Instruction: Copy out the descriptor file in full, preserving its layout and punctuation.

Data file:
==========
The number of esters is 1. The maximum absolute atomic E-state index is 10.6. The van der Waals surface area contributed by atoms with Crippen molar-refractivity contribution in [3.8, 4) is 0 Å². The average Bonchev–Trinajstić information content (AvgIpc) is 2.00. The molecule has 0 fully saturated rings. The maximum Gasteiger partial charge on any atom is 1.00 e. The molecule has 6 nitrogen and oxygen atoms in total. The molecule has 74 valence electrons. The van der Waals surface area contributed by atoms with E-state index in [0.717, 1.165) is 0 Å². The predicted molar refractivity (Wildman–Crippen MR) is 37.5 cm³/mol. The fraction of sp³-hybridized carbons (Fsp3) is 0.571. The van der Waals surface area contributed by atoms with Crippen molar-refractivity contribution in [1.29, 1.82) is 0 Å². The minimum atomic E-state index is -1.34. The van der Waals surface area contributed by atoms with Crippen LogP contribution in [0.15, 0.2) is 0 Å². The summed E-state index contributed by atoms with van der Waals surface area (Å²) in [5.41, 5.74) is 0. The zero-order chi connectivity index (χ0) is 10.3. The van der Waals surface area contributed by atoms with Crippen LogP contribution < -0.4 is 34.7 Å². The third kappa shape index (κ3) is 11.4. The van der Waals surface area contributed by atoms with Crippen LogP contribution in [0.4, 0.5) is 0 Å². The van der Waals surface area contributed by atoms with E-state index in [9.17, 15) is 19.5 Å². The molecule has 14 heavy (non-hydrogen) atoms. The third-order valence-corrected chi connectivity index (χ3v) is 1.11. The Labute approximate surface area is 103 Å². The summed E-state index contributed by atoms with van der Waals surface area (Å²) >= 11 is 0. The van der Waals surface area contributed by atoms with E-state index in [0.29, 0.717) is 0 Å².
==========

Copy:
The number of esters is 1. The maximum absolute atomic E-state index is 10.6. The van der Waals surface area contributed by atoms with Crippen molar-refractivity contribution in [3.8, 4) is 0 Å². The average Bonchev–Trinajstić information content (AvgIpc) is 2.00. The molecule has 0 fully saturated rings. The maximum Gasteiger partial charge on any atom is 1.00 e. The molecule has 6 nitrogen and oxygen atoms in total. The molecule has 74 valence electrons. The van der Waals surface area contributed by atoms with E-state index in [0.717, 1.165) is 0 Å². The predicted molar refractivity (Wildman–Crippen MR) is 37.5 cm³/mol. The fraction of sp³-hybridized carbons (Fsp3) is 0.571. The van der Waals surface area contributed by atoms with Crippen molar-refractivity contribution in [1.29, 1.82) is 0 Å². The minimum atomic E-state index is -1.34. The van der Waals surface area contributed by atoms with Crippen LogP contribution in [0.15, 0.2) is 0 Å². The summed E-state index contributed by atoms with van der Waals surface area (Å²) in [5.41, 5.74) is 0. The zero-order chi connectivity index (χ0) is 10.3. The van der Waals surface area contributed by atoms with Crippen LogP contribution < -0.4 is 34.7 Å². The third kappa shape index (κ3) is 11.4. The van der Waals surface area contributed by atoms with Crippen LogP contribution in [0.4, 0.5) is 0 Å². The van der Waals surface area contributed by atoms with E-state index in [9.17, 15) is 19.5 Å². The molecule has 14 heavy (non-hydrogen) atoms. The third-order valence-corrected chi connectivity index (χ3v) is 1.11. The Labute approximate surface area is 103 Å². The summed E-state index contributed by atoms with van der Waals surface area (Å²) >= 11 is 0. The van der Waals surface area contributed by atoms with E-state index in [0.29, 0.717) is 0 Å².